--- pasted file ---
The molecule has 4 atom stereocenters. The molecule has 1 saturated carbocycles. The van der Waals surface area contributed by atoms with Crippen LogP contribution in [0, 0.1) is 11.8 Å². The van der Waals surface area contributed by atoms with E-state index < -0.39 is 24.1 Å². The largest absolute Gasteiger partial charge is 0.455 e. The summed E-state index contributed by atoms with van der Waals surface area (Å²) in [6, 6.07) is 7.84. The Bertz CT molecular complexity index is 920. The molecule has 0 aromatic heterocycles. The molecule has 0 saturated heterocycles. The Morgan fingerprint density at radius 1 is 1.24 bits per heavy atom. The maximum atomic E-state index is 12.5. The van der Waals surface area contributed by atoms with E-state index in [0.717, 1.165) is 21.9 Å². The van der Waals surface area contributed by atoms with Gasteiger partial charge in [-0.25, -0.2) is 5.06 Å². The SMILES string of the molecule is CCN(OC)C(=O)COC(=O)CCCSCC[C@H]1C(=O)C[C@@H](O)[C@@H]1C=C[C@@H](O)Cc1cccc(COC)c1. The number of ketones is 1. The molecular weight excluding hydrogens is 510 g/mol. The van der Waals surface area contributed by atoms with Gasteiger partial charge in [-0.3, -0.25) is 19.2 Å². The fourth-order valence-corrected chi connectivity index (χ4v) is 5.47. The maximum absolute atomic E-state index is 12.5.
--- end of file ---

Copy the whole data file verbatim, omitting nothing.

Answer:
The molecule has 4 atom stereocenters. The molecule has 1 saturated carbocycles. The van der Waals surface area contributed by atoms with Crippen LogP contribution in [0, 0.1) is 11.8 Å². The van der Waals surface area contributed by atoms with E-state index < -0.39 is 24.1 Å². The largest absolute Gasteiger partial charge is 0.455 e. The summed E-state index contributed by atoms with van der Waals surface area (Å²) in [6, 6.07) is 7.84. The Bertz CT molecular complexity index is 920. The molecule has 0 aromatic heterocycles. The molecule has 0 saturated heterocycles. The Morgan fingerprint density at radius 1 is 1.24 bits per heavy atom. The maximum atomic E-state index is 12.5. The van der Waals surface area contributed by atoms with E-state index in [0.717, 1.165) is 21.9 Å². The van der Waals surface area contributed by atoms with Gasteiger partial charge in [-0.25, -0.2) is 5.06 Å². The SMILES string of the molecule is CCN(OC)C(=O)COC(=O)CCCSCC[C@H]1C(=O)C[C@@H](O)[C@@H]1C=C[C@@H](O)Cc1cccc(COC)c1. The number of ketones is 1. The molecular weight excluding hydrogens is 510 g/mol. The van der Waals surface area contributed by atoms with Gasteiger partial charge in [-0.3, -0.25) is 19.2 Å². The fourth-order valence-corrected chi connectivity index (χ4v) is 5.47. The maximum absolute atomic E-state index is 12.5.